Let me introduce our newest team member at ChefSteps. Michael Natkin has come on board to lead our software development. Michael has three decades of software experience on projects ranging from wiggling dinosaur bellies for Jurassic Park to a long career working on Adobe After Effects. He’s also created his own very successful blog (and cookbook), Herbivoracious. We like to tease him a bit about the vegetarian thing, but it is cool to bring on a software guy that can also hold his own in the kitchen and the blogosphere that can provide answers and solutions to some of our technical issues, don’t get us wrong though, we’re still in need of professional companies that can provide software testing and QA services as Michael is only one person at the moment. Michael is going to be building out a software team, so I thought I’d ask him to say a few words about his experience so far at ChefSteps and what he’s looking for in a new hire. Take it away, Michael…
A few weeks ago, I climbed a few flights of stairs and found myself in a utopia at the nexus of cooking and technology. From the minute I met Chris, Grant, Ryan and the rest of the ChefSteps team I knew I had to create a place for myself here. I left my (fantastic) job at Adobe because I wanted to focus on food, aiming to open a small restaurant. Little did I know I’d find a place where I can put my passions for both food and technology into play.
Let me describe what you see when you walk in here. ChefSteps is located in 4000 square feet of industrial space underneath Pike Place Market. Just about any food product we might want is within a few hundred yards. When you walk in the front door, you are in a kitchen, but not like any you have ever seen before. Sure, there is a stove, but there are also centrifuges, rotor-stator homogenizers, immersion circulators by the case lot, and cabinets full of every imaginable hydrocolloid.
A typical day around here is amazing. At any given time, Ben may be working on a novel vegan egg replacer while Grant is preparing an 18 course tasting menu for six and advising Nick on a packaged food project. Ryan and Kristina are shooting and editing incredible video and photos for the site. Chris is leading a session for future blender products with a team from Waring; oh and Neal Stephenson happens to be part of the group doing the brainstorming. On day 2, blenders are disassembled, Nathan Pegram quickly fabricates dangerous new prototype accessories in the machine shop, and then everything is welded back together and quickly torture tested in the kitchen.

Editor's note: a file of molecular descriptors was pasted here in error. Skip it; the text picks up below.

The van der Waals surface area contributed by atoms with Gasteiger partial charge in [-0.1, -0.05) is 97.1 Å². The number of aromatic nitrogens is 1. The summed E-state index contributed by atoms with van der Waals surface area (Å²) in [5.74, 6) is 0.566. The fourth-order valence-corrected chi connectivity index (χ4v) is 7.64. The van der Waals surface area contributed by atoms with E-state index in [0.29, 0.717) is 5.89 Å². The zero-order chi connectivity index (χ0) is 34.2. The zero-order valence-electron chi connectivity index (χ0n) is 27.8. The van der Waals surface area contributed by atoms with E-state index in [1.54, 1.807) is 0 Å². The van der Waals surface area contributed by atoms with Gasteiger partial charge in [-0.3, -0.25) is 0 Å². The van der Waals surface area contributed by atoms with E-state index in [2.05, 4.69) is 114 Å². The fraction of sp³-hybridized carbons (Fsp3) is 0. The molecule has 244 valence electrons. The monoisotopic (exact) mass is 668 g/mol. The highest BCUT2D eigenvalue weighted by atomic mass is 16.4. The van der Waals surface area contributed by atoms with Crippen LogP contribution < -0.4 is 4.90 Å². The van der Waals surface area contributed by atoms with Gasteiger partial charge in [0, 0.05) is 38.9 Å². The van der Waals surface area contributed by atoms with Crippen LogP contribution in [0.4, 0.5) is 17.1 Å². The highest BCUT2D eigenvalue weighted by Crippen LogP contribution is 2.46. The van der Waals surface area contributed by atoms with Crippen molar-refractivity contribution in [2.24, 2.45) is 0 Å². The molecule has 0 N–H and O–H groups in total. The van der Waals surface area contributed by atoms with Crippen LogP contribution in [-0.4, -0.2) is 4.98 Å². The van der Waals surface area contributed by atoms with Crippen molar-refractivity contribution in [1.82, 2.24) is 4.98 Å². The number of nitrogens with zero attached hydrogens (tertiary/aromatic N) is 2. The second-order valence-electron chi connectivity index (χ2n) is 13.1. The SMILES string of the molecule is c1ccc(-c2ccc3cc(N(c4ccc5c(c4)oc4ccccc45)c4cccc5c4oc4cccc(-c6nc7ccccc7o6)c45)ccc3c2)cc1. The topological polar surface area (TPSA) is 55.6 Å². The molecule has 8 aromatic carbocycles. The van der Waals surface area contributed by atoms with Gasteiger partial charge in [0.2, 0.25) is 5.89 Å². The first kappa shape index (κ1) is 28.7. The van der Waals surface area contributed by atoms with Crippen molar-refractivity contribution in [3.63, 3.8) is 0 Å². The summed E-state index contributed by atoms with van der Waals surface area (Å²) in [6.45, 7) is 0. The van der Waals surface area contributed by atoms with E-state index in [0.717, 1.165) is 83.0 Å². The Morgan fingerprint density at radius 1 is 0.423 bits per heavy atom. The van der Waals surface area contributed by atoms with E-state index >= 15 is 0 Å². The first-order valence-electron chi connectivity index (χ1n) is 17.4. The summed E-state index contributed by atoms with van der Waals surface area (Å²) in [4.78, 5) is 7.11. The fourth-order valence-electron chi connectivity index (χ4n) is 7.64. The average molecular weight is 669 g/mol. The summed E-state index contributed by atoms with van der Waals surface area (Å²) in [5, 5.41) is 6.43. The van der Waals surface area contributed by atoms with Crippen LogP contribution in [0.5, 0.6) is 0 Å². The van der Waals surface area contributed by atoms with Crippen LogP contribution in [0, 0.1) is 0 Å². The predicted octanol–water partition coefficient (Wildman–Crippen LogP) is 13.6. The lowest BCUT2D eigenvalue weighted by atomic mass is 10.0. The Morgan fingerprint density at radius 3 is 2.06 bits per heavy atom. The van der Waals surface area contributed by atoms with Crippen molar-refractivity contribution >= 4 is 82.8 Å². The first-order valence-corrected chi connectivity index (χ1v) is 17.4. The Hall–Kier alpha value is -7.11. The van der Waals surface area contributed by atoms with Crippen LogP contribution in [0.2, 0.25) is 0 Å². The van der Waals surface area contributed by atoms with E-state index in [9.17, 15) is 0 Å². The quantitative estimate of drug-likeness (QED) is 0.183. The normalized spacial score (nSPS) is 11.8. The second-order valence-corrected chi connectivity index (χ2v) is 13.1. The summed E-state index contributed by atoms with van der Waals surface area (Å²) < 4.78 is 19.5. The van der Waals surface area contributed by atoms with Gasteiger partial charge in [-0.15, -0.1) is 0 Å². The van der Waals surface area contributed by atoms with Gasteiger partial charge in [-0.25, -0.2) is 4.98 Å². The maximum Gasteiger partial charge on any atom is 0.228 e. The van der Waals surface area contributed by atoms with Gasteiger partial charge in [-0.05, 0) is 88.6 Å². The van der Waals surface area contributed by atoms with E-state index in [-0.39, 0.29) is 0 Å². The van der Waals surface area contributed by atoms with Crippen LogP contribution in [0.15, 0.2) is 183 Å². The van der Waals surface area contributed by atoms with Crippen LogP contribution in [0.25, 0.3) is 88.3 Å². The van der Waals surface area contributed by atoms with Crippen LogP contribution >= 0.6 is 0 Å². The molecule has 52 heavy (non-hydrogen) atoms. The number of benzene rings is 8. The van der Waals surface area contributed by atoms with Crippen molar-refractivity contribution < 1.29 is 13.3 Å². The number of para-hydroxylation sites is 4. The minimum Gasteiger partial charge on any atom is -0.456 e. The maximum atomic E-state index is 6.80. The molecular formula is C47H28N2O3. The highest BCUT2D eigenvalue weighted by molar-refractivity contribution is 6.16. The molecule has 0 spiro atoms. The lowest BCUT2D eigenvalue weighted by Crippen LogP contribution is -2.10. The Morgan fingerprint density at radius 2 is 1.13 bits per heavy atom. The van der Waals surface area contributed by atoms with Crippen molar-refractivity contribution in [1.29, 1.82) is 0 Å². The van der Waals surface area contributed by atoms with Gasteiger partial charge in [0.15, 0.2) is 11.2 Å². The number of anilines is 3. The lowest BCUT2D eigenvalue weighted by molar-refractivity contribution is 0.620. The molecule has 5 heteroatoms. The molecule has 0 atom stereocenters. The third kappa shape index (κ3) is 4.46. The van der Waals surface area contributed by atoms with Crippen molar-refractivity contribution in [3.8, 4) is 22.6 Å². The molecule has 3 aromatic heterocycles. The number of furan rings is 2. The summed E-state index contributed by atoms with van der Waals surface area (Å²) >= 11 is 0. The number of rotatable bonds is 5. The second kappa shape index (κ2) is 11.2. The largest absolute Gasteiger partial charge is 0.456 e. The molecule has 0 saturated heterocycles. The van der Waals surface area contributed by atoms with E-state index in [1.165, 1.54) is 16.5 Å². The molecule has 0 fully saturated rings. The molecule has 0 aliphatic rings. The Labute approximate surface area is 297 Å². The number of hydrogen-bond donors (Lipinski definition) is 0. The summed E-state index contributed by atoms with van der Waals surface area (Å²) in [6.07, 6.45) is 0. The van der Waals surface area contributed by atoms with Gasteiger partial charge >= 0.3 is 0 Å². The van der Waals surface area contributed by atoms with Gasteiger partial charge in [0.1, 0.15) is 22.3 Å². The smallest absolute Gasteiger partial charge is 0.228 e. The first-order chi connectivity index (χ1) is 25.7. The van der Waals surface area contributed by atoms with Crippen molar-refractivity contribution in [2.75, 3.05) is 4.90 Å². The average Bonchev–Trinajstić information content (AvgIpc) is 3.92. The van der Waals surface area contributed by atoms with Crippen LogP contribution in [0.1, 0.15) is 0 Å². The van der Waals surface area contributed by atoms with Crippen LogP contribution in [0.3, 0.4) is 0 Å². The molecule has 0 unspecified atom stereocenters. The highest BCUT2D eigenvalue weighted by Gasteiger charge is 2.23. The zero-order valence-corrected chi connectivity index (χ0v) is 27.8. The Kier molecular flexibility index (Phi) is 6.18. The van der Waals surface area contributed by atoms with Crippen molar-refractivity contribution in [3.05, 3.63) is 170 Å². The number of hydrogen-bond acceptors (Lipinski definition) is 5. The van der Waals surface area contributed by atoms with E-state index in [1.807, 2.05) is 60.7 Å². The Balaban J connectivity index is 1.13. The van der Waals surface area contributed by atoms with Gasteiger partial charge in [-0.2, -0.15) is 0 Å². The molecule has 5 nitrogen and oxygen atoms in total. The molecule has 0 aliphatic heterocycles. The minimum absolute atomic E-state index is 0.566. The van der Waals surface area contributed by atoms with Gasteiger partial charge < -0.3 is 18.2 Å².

We are definitely in startup mode. The business ideas are flowing almost faster than we can write them down – and they are driven by a passion to share the knowledge and talents of the team here with anyone that wants to know how to cook more delicious food. That’s a mission I can get on board with. For certain, the cooking courses that are in beta now are a key part of the picture, and there is a metric ton of development to be done to make the site great. We’re thinking of everything, even protecting our prototypes and equipment with the likes of a Verisure security system in the event we hit big. People’s eyes will be upon us and it’s not always with good intentions, so we just have to be prepared in that regard. Also, while we’re full steam ahead, we can push things one extra step further with the help of Axxerion CMMS software to assist with executing projects that we’re working on more efficiently and also manage a range of other important facets of the business such as accounting and scheduled maintenance. In terms of accounts, making sure that the finance side of the business is taken care of so that you can focus on building the business, is essential. Merchant accounts could be a route that you could take, where they are used to focus all the companies money into one account so that it is well-organized. A merchant account is beneficial because it can allow you, as a business, to improve sales, customer satisfaction and it can also accept credit cards easily. It is important to see if you’re considered a high risk merchant, because this affects the way your account is set up. High-risk merchants tend to be businesses such as gambling and tech support, where they can be a high number of customer disputes involved in these kinds of industries. Whatever way you decide to organize your finances, you must make sure you are going to reliable companies and have read all the terms and conditions, so as not to incur too many extra charges.
I’ve signed on as the lead developer, and I couldn’t be more excited. And I need to hire at least one more person whose skills are complementary to mine. I know how to lead large software projects, keep them customer focused, write a ton of code, and flow with ever-changing priorities. Because I come from a shrinkwrap software world, I don’t know a modern web stack in great detail. So the person I need to hire next knows Rails and JQuery like the backs of their hands. Bonus points for Heroku. They are a monster programmer that when pointed in the general direction of a target will seek and destroy it, clearing out any obstacles in the way. For now at least, the team is on-site so I’m only looking for someone in the Seattle area.
If that sounds like you, please send well-thought out answers to the following two questions to firstname.lastname@example.org.
- Where can I see your work on the web? Give me the URL, tell me what you think is great about it, and let me know exactly what your contributions to the project were if it was developed by more than one person.
- Take a look at the existing ChefSteps site, paying special attention to the parts of one course we have up so far. What are the top three features that you think we should work on next?